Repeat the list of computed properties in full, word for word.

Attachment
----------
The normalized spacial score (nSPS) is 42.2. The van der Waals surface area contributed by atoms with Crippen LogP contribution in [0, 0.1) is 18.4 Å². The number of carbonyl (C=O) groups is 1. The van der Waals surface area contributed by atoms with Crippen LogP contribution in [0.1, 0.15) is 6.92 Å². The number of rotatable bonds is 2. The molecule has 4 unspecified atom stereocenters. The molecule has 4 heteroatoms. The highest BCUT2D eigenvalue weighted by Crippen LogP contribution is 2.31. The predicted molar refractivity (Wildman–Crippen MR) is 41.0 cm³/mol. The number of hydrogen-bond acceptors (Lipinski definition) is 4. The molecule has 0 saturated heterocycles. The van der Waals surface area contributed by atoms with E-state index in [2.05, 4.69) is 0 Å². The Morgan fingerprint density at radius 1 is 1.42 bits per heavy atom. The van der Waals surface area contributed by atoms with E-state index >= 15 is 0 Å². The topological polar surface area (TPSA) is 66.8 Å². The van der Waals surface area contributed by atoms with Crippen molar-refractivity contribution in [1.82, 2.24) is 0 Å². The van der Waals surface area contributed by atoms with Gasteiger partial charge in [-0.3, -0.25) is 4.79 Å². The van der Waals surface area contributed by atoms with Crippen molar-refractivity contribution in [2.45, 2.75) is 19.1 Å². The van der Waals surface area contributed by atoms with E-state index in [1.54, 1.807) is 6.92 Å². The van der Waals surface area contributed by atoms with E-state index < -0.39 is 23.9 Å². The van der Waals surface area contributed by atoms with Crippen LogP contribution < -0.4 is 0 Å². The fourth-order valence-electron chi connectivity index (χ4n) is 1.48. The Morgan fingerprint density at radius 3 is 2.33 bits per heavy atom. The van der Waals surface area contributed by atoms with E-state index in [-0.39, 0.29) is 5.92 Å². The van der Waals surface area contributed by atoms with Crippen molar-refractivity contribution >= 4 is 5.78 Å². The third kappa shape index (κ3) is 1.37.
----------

The normalized spacial score (nSPS) is 42.2. The van der Waals surface area contributed by atoms with Crippen LogP contribution in [0, 0.1) is 18.4 Å². The number of carbonyl (C=O) groups is 1. The van der Waals surface area contributed by atoms with Crippen LogP contribution in [0.1, 0.15) is 6.92 Å². The number of rotatable bonds is 2. The molecule has 4 unspecified atom stereocenters. The molecule has 4 heteroatoms. The highest BCUT2D eigenvalue weighted by Crippen LogP contribution is 2.31. The predicted molar refractivity (Wildman–Crippen MR) is 41.0 cm³/mol. The number of hydrogen-bond acceptors (Lipinski definition) is 4. The molecule has 0 saturated heterocycles. The van der Waals surface area contributed by atoms with E-state index in [2.05, 4.69) is 0 Å². The Morgan fingerprint density at radius 1 is 1.42 bits per heavy atom. The van der Waals surface area contributed by atoms with E-state index >= 15 is 0 Å². The topological polar surface area (TPSA) is 66.8 Å². The van der Waals surface area contributed by atoms with Crippen molar-refractivity contribution in [1.82, 2.24) is 0 Å². The van der Waals surface area contributed by atoms with Gasteiger partial charge in [-0.3, -0.25) is 4.79 Å². The van der Waals surface area contributed by atoms with Crippen molar-refractivity contribution in [2.45, 2.75) is 19.1 Å². The van der Waals surface area contributed by atoms with E-state index in [1.54, 1.807) is 6.92 Å². The van der Waals surface area contributed by atoms with E-state index < -0.39 is 23.9 Å². The van der Waals surface area contributed by atoms with Crippen LogP contribution < -0.4 is 0 Å². The fourth-order valence-electron chi connectivity index (χ4n) is 1.48. The Morgan fingerprint density at radius 3 is 2.33 bits per heavy atom. The van der Waals surface area contributed by atoms with E-state index in [-0.39, 0.29) is 5.92 Å². The van der Waals surface area contributed by atoms with Crippen molar-refractivity contribution >= 4 is 5.78 Å². The third kappa shape index (κ3) is 1.37.